In its current form, Bill 78 is a wicked and infamous law.  We call on all those in this country who care about our fundamental political freedoms to mobilize against this aggressive act against our rights and liberties.


  1. Just to let you know, last night more than 600 hundred people were arrested under this law for protesting in the streets of Montreal and Quebec.

  2. Anthony with respect where can I find the orginal French version..? I'm fluent in French and my oldset daughter(she's a plastic half Irish & half French) wants to go to uni in Montreal this yr..

    This is interesting.

  3. This is indeed scary stuff and something I would expect from the brits,did they not try something similar here a couple of years ago with little but a whimper from qsf. I always thought that Canada with its strong French connection would have been to the fore in guarding human rights,which to me this bill is a major attack, a very scary post and it may be a warning to us all on this side of the big pond of what is to come,which is a further erosion of our ever decreasing civil liberties.

  4. Frankie,
    here is the french version:

  5. Marty,
    indeed it is a scary stuff. The good news though is that people aren't scared and still protest every night in the streets. At 8 pm every night, people are banging saucepan or taking the streets.

    The bill 78 is a provincial law, so it's only applies to Quebec. But, Canada is now governed by a conservative party that is close to the american religious right. From a peacekeeper nation, Canada has become a warmonger nation.

  6. The guardian has a article on the student strike and law 78.

  7. André mon ami it sounds like another storming of the Bastille is reqd there.bon chance,shove the bastards in the st Lawerence..

  8. Andre,

    a very important protest against a very dangerous bill.

  9. André

    Maggie Thatcher Done exactly the same with the miners and their Unions, but, when she Brought the , "INFAMOUS" POLL TAX to England,Scotland , and, Wales, she did not have a clue as to the extent of the protests which happened, In those days She was Attributed to the NWO, "New World Order", those Laws you are all protesting about are NWO and Draconian, Basically it is saying, DO AS WE SAY, NOT AS WE DO, Every Student , Lecturer , Professor Should fight this law to your last breathe , Don't Forget, A Banner Like this can speak a Million Words to those trying to bring this law in, and it should say this, "We are your future", "The People voted you in" , "The People Can Vote You Out"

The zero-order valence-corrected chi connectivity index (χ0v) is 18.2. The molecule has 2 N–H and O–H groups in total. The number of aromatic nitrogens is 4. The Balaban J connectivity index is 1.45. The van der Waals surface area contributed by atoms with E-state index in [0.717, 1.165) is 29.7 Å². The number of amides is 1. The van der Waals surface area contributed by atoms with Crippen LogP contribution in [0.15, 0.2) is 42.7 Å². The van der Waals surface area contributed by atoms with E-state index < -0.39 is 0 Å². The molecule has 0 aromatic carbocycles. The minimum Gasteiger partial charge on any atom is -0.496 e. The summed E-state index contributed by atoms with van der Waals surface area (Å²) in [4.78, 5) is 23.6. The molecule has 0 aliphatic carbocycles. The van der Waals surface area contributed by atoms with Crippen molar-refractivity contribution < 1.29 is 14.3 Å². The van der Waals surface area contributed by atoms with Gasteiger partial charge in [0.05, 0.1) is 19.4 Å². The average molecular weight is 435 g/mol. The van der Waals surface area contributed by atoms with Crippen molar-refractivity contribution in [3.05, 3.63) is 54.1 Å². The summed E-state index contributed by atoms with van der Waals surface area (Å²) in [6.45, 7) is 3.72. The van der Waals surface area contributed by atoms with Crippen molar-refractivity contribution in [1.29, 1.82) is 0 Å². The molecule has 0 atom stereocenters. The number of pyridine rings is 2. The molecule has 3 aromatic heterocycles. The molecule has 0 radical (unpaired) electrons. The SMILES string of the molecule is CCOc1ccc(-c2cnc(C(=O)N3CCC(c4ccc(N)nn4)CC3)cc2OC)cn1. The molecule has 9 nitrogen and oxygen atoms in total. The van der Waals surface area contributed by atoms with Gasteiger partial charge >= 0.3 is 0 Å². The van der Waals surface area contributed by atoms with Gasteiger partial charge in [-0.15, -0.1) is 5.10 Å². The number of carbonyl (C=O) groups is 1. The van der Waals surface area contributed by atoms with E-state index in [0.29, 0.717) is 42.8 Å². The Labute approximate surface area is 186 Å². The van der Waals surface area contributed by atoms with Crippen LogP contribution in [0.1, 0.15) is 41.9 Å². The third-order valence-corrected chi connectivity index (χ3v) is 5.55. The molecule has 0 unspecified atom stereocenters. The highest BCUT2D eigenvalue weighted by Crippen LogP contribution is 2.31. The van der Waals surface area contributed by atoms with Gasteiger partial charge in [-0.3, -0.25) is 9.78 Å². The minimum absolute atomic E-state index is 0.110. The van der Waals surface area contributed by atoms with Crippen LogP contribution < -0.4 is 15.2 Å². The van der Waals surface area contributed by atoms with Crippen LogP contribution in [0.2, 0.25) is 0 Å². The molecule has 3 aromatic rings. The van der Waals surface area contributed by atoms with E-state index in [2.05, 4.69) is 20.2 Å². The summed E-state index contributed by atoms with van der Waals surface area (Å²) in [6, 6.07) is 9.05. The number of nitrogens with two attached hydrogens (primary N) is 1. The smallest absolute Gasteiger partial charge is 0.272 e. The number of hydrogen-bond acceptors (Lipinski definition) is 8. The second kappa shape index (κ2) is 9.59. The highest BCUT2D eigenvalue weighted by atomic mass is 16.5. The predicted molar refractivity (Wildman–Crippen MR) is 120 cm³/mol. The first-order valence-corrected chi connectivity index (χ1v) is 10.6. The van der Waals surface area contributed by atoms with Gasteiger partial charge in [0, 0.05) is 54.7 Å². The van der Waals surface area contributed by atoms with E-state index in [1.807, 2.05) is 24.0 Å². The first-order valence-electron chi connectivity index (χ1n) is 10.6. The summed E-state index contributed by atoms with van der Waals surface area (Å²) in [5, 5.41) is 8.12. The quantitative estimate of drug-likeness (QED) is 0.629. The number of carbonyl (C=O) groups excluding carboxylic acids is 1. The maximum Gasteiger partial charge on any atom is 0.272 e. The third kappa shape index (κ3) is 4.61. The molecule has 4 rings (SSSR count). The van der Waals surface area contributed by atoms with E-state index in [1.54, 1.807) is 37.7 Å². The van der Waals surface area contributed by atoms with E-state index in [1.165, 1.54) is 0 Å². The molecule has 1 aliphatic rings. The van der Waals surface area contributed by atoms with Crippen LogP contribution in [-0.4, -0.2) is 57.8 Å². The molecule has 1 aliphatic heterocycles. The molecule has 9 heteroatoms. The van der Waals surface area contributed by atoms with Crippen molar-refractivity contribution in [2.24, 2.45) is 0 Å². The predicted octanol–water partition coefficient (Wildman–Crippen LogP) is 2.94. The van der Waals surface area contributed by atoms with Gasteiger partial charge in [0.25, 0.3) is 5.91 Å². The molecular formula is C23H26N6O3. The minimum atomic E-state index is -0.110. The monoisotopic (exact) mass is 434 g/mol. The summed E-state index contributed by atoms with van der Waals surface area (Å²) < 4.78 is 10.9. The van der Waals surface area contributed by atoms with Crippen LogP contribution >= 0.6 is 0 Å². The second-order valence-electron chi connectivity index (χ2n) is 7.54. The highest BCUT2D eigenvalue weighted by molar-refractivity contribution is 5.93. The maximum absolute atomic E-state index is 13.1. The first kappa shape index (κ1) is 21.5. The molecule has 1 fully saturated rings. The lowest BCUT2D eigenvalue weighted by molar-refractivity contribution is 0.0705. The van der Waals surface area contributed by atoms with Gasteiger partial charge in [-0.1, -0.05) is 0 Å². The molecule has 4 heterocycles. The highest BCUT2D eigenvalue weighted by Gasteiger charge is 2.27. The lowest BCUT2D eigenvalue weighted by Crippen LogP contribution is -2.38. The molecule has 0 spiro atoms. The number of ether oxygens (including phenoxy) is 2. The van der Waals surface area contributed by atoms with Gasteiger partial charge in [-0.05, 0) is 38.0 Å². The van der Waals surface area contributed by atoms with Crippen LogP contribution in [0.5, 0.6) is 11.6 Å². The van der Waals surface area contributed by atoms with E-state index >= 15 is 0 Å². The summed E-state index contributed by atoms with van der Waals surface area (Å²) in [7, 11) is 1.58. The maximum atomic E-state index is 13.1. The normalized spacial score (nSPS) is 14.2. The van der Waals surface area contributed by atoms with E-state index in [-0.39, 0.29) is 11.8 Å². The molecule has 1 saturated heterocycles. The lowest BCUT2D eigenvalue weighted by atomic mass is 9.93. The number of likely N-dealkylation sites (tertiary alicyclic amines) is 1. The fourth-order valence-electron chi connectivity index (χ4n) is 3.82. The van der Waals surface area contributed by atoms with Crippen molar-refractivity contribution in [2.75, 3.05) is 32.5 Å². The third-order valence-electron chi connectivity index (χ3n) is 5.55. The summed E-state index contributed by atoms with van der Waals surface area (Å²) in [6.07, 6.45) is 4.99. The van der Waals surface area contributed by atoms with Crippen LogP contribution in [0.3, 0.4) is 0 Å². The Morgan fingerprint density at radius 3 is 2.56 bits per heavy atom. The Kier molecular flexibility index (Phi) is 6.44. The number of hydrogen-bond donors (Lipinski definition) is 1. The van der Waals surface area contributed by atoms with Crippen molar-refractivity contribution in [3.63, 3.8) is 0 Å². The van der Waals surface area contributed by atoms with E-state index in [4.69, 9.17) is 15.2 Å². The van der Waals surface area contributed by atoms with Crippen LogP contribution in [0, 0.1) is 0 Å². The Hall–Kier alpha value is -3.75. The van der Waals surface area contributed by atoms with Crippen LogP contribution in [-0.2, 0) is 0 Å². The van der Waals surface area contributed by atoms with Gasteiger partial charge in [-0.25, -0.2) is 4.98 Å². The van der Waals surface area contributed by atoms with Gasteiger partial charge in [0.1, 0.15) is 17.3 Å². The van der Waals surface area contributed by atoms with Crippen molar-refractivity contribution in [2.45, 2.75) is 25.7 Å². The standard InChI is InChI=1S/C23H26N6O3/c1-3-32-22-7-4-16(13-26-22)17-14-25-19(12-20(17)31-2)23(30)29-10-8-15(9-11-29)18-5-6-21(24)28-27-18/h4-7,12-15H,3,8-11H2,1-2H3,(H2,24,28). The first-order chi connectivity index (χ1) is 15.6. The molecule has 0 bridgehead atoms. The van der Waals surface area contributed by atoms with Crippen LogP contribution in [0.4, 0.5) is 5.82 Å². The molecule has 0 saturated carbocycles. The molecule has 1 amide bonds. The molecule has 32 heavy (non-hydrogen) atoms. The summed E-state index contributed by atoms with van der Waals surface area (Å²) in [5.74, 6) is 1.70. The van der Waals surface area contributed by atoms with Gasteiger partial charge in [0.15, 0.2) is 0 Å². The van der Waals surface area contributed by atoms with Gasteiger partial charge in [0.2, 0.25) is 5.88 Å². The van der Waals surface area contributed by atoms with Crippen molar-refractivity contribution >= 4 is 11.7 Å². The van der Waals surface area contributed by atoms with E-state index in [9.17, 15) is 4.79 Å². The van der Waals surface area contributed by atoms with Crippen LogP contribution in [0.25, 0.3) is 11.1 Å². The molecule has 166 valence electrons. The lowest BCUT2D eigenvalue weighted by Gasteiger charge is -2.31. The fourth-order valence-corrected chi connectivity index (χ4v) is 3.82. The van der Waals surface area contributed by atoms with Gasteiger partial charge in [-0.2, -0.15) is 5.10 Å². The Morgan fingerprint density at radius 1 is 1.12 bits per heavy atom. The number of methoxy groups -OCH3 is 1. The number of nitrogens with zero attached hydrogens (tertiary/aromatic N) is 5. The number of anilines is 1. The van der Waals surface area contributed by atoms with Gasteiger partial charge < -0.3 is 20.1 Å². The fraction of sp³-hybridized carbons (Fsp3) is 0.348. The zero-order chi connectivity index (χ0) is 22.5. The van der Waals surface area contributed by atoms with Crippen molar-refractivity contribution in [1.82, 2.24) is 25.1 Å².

10. itsjustmacker,

    I was in London the day that Thatcher resigned, it was a great day! I have also seen miners manifestations in London in the summer of 1984. in that summer, I was working in a French restaurant near trafalguar Square. This strike had a big impact on me. I dide my Ph D on a welsh miners families (1850-1900). I work on the village of Treherbert. Now, I work mainly on Northern Ireland, but still love to read about Wales.

    For now the law 78 is a complete failure. Each night the number of people protesting is inceasing.

  11. Here is a link to a video on the protest marches in Montreal

  12. if Boston College was in Quebec the professors there would be calling for a stronger Bill 78

  13. I hope I see Quebec in smart tuition reviews, because I really want to move to Canada due to all the good benefits, not like here in United States.